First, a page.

SGang Gwaay Watchman

SGang Gwaay Llnagaay is one of Haida heritage sites that is under the stewardship of the Haida through the Haida Gwaii Watchmen Program.    The Watchman program takes its name from Haida stories of the Watchman, frequently found in their art and on house frontal poles. Thus, the gender of the name is not a concern to the modern watchmen. Traditionally they kept a watchful eye out for enemies and other events important to their communities.  In Gwaii Haanas and elsewhere on Haida Gwaii there are several Watchman stations set up. For much of the year they are the residences of Haida people who keep an eye on the site that they are associated with and the surrounding waters and lands. They act as tour guides, both providing information to visitors and guiding them through the sites in a way that best protects them from wear and tear. They also take part in conservation programs to help maintain the sites for future generations. Typically there are a mix of knowledgeable older people and younger ones stationed together. While living at these stations they also conduct a number of traditional activities, and teach the younger people how to make things, gather and prepare food for eating or storage and so on. Not to mention a lot of other more modern life skills like operation and maintenance of generators, marine radio and boats.

This post shows some of the facility at SGang Gwaay, the roles performed by the Haida  and some of the products of their activities. In my first SGang Gwaay post I mentioned the Watchman program, and in other posts I have mentioned that one of the Kilgii Gwaay trainee archaeologists, Goox, brought a number of skills to the project that she had obtained while being a watchman, both as a basket weaver and with the operation of equipment.

In that first post about this site I have a portrait of Jordan Yeltatzie, also seen below, who was an archaeologist I worked with in the 1990’s in Gwaii Haanas. One of the things he does as a Watchman is keep an eye on the archaeological sites in the area. This is another village site which is beside the anchorage where people disembark to visit the site. Last winter a tree blew down, lifting a house beam in the air and exposing the shell midden. Jordan asked us to do a quick assessment of the damage and to determine the species of some larger bones to ensure they were not human (they were sea mammal). When we were here last year, we were asked to look at a similar situation in the main village site next to one of the poles.

Watchman Jordan with midden.


The Watchmen included some active weavers on our visit. When they heard that Dale Croes was a basket weaver, they brought out a hat one of them was making, as well as a Chilkat-style weaving also underway. As you can see Dale was happily in his element.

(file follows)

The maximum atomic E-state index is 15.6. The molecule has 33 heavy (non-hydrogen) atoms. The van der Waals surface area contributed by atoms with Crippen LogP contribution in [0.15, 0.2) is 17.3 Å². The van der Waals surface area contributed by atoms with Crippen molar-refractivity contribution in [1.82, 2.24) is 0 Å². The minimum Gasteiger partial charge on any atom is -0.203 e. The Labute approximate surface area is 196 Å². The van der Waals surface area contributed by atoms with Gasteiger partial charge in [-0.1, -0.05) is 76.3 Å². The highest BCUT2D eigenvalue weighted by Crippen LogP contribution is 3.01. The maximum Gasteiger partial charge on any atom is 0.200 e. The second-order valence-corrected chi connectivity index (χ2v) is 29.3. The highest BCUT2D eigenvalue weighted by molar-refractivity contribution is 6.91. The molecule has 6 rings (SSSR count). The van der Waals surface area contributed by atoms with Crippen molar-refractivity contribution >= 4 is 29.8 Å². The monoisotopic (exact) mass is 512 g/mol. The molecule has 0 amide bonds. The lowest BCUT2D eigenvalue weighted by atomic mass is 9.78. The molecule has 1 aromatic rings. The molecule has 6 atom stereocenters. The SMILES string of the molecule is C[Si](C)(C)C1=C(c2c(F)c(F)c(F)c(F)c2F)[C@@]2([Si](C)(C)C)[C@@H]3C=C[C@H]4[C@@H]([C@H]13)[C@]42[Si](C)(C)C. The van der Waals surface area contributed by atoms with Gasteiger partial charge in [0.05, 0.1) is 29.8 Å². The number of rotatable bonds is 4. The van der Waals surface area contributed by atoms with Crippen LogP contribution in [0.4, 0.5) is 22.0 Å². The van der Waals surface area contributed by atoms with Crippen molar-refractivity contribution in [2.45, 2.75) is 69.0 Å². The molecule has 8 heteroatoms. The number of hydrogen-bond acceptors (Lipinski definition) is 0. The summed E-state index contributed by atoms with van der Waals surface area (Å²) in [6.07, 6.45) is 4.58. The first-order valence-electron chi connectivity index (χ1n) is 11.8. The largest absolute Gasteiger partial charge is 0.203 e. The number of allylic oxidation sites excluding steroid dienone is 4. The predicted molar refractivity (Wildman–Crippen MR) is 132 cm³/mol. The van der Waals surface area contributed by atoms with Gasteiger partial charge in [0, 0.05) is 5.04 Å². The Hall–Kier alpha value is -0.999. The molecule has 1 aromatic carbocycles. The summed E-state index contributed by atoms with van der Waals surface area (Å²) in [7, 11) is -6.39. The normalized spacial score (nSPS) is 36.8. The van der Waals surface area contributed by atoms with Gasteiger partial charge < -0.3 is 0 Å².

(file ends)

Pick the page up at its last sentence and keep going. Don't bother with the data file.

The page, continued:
Dale Croes holding a partially completed hat at the Watchman’s cabin


 Visits to the site are carefully planned, with boats calling ahead and scheduling their visits. The Watchmen keep the touring groups small and separated so that the site is not crowded with tourists which both detracts from the experience and can be more damaging to the site. A shelter was constructed at the far end of the village for visitors to wait their turn on the more ‘crowded’ days.

Visitor rain shelter in style of Haida house


To see larger versions of the pictures below, click on any thumbnail and then navigate with the arrows and use escape to return to this page.


This link catalogues my posts on the Kilgii Gwaay 2012 project.

Canon 5Dii, Nikkor-N 24mm/f2.8 lens and SMC Takumar 100mm/f4 macro lens.




7 thoughts on “SGang Gwaay Watchman

  1. Pingback: Museum Welcome House II « burnt embers

  2. Another epic post in this series! I can honestly say that my wife and I are so much hoping to visit this place in the not-too-distant future, and this is a direct result of your great blog posts and photographs my friend!


    • Ryan – another Haiku lands in my blog! And very welcome they are too. This one is so apt, and you just whipped it off. Pretty amazing way with words that you have. Thanks!


    • Hi Lynn, thank you! That combination is what it’s like visiting SGang Gwaay.I think the Watchmen program must have a lot of important effects in the community beyond protecting heritage in remote locations.


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